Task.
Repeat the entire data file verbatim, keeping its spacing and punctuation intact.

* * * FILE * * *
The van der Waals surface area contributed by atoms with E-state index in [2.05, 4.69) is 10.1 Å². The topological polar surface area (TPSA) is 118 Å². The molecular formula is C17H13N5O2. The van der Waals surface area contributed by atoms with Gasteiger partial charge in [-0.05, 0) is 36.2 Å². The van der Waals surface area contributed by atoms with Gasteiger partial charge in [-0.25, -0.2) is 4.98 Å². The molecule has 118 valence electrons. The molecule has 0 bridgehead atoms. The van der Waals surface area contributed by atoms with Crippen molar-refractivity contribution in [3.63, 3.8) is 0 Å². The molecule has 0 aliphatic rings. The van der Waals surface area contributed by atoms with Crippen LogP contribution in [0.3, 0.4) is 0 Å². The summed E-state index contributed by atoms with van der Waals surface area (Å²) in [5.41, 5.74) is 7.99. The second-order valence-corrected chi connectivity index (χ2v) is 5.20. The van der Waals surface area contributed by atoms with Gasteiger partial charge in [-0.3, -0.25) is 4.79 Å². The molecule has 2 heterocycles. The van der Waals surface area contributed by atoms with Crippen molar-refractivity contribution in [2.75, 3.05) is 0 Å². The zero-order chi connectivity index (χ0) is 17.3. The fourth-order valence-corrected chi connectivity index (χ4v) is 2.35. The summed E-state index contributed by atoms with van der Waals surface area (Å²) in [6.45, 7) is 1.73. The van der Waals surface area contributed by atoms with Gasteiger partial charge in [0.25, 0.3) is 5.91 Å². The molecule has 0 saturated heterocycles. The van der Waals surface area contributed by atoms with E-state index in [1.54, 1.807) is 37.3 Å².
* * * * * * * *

The van der Waals surface area contributed by atoms with E-state index in [2.05, 4.69) is 10.1 Å². The topological polar surface area (TPSA) is 118 Å². The molecular formula is C17H13N5O2. The van der Waals surface area contributed by atoms with Gasteiger partial charge in [-0.05, 0) is 36.2 Å². The van der Waals surface area contributed by atoms with Gasteiger partial charge in [-0.25, -0.2) is 4.98 Å². The molecule has 118 valence electrons. The molecule has 0 bridgehead atoms. The van der Waals surface area contributed by atoms with Crippen molar-refractivity contribution in [3.63, 3.8) is 0 Å². The molecule has 0 aliphatic rings. The van der Waals surface area contributed by atoms with Crippen LogP contribution in [0.3, 0.4) is 0 Å². The summed E-state index contributed by atoms with van der Waals surface area (Å²) in [5.41, 5.74) is 7.99. The second-order valence-corrected chi connectivity index (χ2v) is 5.20. The van der Waals surface area contributed by atoms with Gasteiger partial charge in [-0.3, -0.25) is 4.79 Å². The molecule has 2 heterocycles. The van der Waals surface area contributed by atoms with Crippen molar-refractivity contribution in [2.75, 3.05) is 0 Å². The zero-order chi connectivity index (χ0) is 17.3. The fourth-order valence-corrected chi connectivity index (χ4v) is 2.35. The summed E-state index contributed by atoms with van der Waals surface area (Å²) in [6.45, 7) is 1.73. The van der Waals surface area contributed by atoms with Gasteiger partial charge in [0.25, 0.3) is 5.91 Å². The molecule has 0 saturated heterocycles. The van der Waals surface area contributed by atoms with E-state index in [1.54, 1.807) is 37.3 Å².